“Sam” Jones[i] is accredited with having said, “Any n….r and an old horse can raise corn, and almost any fool can run a portable saw mill; but to run trans-Atlantic steamers and build continental railroads it takes aggregation of capital.” Some may think from the foregoing that Mr. Jones was in the side of the “trusts.” But when we look into this matter, and elucidate it as far as we can, we may find Mr. Jones to have been right. That it takes money to do work, to run business, or to produce profitable results of any kind, is a fact, the correctness of which is not mooted by intelligent businessmen. We all remember the parable of scripture, about the builder, and the general counting the cost of an enterprise before undertaking it; and yet it appears to us, there are some people who have never read these parables, or having read them, have not profited thereby. It must be admitted, it takes a wise man to foresee the end of a great undertaking. It is said, at the commencement of the French Revolution there was but one man in that vast throng who foresaw the end. Than man was Napoleon Bonaparte. And, it appears in these later days there are persons while will embark in small undertakings without counting the cost, and find in the end, to their mortification, they had been deceived. But “Sam” Jones and “Sam” Slick[ii] with many another evangelistic crank, who have flashed for a time across the religious horizon, like a meteor across the sky, have disappeared like the latter phenomenon, and the world moves on with its “aggregation of capital,” without them, as it will without us, a few years hence.
On Sunday morning delegates were elected to attend the Sussex County Bible Society which meets here on Thursday the 19th. The delegates are William H. Wagamon, and J. Leon Black. The collection was $12.00, and Miss Emma Davidson and S. J. Martin were made life members of the society.
At the M. P. Church $8.00 was raised and Miss Lillie Davidson and Walter Crouch were elected delegates, and Burion Johnson was made a life member of the society.
At Zion M. E. Church Mrs. Fraubacy Reynolds was elected delegate and a collection of $2.70 taken.
We have just completed an arduous undertaking and feel
“Like a bird let loose in the eastern sky,
That hastens swiftly home,
Nor stops on earth to wing its flight,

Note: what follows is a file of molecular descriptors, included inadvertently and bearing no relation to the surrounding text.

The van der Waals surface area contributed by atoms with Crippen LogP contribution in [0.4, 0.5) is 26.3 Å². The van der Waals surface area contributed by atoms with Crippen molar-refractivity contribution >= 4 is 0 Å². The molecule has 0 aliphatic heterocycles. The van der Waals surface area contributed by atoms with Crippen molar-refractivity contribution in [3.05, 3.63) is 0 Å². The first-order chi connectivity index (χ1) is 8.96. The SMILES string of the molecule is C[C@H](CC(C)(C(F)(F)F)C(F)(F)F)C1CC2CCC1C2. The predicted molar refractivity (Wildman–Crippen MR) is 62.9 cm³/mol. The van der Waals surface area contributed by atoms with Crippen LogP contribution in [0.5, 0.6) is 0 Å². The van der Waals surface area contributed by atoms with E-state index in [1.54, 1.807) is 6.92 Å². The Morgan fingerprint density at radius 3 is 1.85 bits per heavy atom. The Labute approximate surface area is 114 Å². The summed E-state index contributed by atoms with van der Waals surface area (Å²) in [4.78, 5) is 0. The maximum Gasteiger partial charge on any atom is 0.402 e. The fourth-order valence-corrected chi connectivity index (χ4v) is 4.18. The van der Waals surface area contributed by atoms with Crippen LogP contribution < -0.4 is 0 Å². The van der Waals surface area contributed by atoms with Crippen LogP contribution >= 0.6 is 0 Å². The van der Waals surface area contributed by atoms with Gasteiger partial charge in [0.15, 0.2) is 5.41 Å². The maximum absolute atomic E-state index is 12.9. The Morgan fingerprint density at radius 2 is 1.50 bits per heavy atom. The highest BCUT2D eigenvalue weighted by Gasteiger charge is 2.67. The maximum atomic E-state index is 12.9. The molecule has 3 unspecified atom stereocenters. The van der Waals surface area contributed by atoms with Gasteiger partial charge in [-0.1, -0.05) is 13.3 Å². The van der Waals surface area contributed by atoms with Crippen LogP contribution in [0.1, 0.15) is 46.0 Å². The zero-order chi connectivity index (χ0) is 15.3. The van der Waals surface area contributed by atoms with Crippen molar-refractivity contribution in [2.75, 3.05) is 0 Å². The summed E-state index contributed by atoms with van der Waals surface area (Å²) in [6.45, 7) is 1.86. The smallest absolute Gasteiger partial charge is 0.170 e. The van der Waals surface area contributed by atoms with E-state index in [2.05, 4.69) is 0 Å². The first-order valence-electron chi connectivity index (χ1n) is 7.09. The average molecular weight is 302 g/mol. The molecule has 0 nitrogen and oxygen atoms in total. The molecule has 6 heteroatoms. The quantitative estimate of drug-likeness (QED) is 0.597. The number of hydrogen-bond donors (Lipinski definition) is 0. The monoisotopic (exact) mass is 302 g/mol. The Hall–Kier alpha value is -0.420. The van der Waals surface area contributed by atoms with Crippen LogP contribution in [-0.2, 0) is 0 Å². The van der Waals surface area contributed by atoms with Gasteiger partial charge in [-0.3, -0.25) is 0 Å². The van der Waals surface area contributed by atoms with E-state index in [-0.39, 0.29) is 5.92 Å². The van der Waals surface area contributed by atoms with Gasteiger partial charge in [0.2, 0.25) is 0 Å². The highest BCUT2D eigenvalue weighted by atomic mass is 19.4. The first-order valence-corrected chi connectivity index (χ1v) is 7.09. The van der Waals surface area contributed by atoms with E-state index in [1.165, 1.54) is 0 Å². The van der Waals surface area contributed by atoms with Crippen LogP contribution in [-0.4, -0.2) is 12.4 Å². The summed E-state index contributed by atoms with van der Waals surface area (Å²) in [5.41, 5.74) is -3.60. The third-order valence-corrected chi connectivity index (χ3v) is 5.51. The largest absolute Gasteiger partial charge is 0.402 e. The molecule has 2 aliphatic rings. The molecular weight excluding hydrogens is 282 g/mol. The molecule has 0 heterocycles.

Nor rises over its mountain home.”[iii]
Though the task has been laborious we have survived it; and still live to tell the story, though we are not permitted to do it, and will say nothing about it just now.
A strawberry social was held in School Hall on Saturday evening. The usual delicacies were for sale, and a considerable sum was realized by the young people who had the management of the affair. The proceeds are to be applied to the M. E. Parsonage fund.
Robert Blocksom of Magnolia was a Milton visitor last week and a part of this.
William H. Chandler[iv] and son of Scranton, Pa., spent Sunday with his mother.
The Goodwin Company shipped a carload of canned tomatoes last week to St. Paul, Minnesota.
James P. Davidson is making a rudder for the schooner Ella Call, now laying at Milton Dock.
Benjamin F. Gray’s residence on North Union Street is being repaired by William H. Workman.
The maple trees on the Chestnut Street front of the Milton school house are certainly beautiful. They are all of a uniform height, and the lower branches of each appear to have sprung from the bodies of the trees at an equal distance from the ground. They now give a splendid shade, and are much to be admired. Our citizens should appreciate these beauties more than they appear to do.
Eleven cola kilns were fired last week on what was once the Peter B. Jackson tract of woodland and when the wind becomes south or southwest Milton may be expected to realize this fact.
It is expected to hold a quarterly conference at the M. E. Church on Thursday or Friday evening. On account of the Sussex County Bible Society, which will be in session at the church on Thursday evening, the conference may be held on Friday evening, which has not yet been decided on.
The M. P. Sunday School has elected the following officers for another year: Superintendent George R. Davidson, Asst. Superintendent A. E. Jefferson, Secretary Delmar White, Treasurer Mrs. Jane Johnson, Librarian Earl Reed, Organist Lizzie Barker, Asst. Organist Lulu Harrington.